Correlation between water relations and within-canopy distribution of epiphytic ferns in a Mexican cloud forest
- 506 Downloads
The physiological traits associated with water relations of eight common epiphytic ferns in a Mexican cloud forest were investigated in relation to the distribution of these species within the canopy. Fern distribution was significantly correlated with the relative water content at which stomata close, leaf thickness, stomatal density and size. Trichomanes bucinatum desiccated completely within hours in moderately dry air and was confined to the stem bases, and Asplenium cuspidatum, with no evident adaptations to cope with drought, grew in the second most shaded zone within the tree crowns. Despite growing in a humid cloud forest, all other species had xeric adaptations including coriaceous leaves (Pleopeltis mexicana, Elaphoglossum glaucum), succulent rhizomes (Polypodium puberulum, Phlebodium areolatum), low rates of uncontrolled water loss (all species except P. puberulum), leaf scales (Elaphoglossum petiolatum, Polypodium plebeium), and high cell wall elasticity (all species). P. plebeium and Pl. mexicanum, which grow in the most exposed locations, tolerated water loss beyond the turgor loss point before the stomata closed and appear to be poikilohydric or at least to tolerate high water deficits.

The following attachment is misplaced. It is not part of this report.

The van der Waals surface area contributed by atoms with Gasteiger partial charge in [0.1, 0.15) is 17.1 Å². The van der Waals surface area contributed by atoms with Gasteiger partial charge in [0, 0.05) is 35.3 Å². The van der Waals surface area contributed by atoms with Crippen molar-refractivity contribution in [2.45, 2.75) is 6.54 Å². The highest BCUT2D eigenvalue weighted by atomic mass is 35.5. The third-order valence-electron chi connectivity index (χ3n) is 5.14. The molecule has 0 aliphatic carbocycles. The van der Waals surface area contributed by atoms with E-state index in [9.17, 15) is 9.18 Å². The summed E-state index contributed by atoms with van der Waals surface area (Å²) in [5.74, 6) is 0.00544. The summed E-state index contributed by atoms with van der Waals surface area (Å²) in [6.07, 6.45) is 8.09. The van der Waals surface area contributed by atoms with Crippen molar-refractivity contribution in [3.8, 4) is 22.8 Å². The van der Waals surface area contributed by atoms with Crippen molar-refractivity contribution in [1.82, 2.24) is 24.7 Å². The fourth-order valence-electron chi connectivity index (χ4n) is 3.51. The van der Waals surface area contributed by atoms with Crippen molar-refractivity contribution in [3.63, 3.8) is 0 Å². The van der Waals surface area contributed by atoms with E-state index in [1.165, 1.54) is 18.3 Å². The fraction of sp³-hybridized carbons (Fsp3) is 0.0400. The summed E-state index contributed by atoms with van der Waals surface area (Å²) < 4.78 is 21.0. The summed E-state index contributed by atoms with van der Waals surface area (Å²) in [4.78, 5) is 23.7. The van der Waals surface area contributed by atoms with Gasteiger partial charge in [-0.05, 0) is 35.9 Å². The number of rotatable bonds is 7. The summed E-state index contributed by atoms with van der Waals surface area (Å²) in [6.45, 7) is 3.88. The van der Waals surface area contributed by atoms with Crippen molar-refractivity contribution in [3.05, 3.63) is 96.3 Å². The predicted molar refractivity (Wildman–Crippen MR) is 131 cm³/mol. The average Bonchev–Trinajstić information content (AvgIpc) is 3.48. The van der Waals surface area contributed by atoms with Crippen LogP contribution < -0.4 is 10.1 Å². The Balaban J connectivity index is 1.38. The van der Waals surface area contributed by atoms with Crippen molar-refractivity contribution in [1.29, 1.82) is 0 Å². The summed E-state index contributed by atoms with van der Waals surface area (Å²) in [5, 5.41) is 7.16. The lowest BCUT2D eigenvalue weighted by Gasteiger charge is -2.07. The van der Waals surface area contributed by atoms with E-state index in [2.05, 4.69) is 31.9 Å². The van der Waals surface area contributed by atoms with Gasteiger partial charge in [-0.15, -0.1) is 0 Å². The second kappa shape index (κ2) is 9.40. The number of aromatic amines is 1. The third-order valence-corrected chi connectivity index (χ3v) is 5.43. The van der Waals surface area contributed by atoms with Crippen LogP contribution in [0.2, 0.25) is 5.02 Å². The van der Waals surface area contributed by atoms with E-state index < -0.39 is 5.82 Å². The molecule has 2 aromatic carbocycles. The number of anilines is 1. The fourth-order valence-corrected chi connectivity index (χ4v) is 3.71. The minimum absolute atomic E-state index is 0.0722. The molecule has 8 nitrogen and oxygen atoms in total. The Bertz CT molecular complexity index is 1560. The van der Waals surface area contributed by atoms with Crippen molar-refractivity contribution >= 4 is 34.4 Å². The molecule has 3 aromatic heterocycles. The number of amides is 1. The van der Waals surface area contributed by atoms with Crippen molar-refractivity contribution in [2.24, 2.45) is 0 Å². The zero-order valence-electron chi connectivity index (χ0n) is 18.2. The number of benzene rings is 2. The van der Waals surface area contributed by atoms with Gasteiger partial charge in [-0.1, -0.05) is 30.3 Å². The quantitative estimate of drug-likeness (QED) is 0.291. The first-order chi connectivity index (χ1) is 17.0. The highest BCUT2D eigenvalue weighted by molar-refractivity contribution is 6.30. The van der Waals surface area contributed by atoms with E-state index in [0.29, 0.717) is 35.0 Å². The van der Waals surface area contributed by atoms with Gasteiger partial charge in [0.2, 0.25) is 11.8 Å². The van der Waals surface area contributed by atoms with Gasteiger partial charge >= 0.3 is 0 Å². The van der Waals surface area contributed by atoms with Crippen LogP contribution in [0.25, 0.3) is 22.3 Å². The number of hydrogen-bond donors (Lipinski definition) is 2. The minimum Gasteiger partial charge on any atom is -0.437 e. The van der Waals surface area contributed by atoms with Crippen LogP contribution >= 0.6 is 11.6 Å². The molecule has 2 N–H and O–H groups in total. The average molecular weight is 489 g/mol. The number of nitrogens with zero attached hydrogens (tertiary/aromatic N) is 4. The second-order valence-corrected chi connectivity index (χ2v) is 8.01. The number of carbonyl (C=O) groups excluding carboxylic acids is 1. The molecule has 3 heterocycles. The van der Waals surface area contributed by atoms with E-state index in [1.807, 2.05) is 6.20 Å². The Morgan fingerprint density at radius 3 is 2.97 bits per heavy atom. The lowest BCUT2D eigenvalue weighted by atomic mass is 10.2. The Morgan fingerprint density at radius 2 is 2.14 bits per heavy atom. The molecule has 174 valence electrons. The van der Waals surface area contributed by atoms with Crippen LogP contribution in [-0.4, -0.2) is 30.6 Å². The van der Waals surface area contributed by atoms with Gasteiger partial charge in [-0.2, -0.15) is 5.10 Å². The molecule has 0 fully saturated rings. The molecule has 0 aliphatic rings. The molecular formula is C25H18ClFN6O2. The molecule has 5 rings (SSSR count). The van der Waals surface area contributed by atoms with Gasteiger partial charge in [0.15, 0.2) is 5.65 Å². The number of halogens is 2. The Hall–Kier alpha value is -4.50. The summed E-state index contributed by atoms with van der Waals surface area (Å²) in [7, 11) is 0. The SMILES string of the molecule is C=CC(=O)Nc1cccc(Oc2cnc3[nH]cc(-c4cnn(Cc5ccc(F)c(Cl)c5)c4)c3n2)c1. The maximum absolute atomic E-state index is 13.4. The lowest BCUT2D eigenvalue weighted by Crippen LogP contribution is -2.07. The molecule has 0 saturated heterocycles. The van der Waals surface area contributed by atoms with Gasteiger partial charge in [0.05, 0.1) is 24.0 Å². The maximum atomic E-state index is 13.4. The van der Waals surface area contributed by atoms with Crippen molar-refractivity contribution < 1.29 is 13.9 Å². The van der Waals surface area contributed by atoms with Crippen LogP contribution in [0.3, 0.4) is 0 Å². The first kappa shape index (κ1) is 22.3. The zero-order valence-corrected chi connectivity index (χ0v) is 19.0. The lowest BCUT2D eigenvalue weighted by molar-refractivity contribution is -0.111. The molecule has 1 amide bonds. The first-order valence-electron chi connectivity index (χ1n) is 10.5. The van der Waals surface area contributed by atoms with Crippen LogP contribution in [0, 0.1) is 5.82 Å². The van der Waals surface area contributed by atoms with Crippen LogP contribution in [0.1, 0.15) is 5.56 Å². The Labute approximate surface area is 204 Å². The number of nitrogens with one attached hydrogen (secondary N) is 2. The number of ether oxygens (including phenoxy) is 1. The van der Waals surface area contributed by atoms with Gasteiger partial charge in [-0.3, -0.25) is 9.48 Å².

Unable to display preview. Download preview PDF.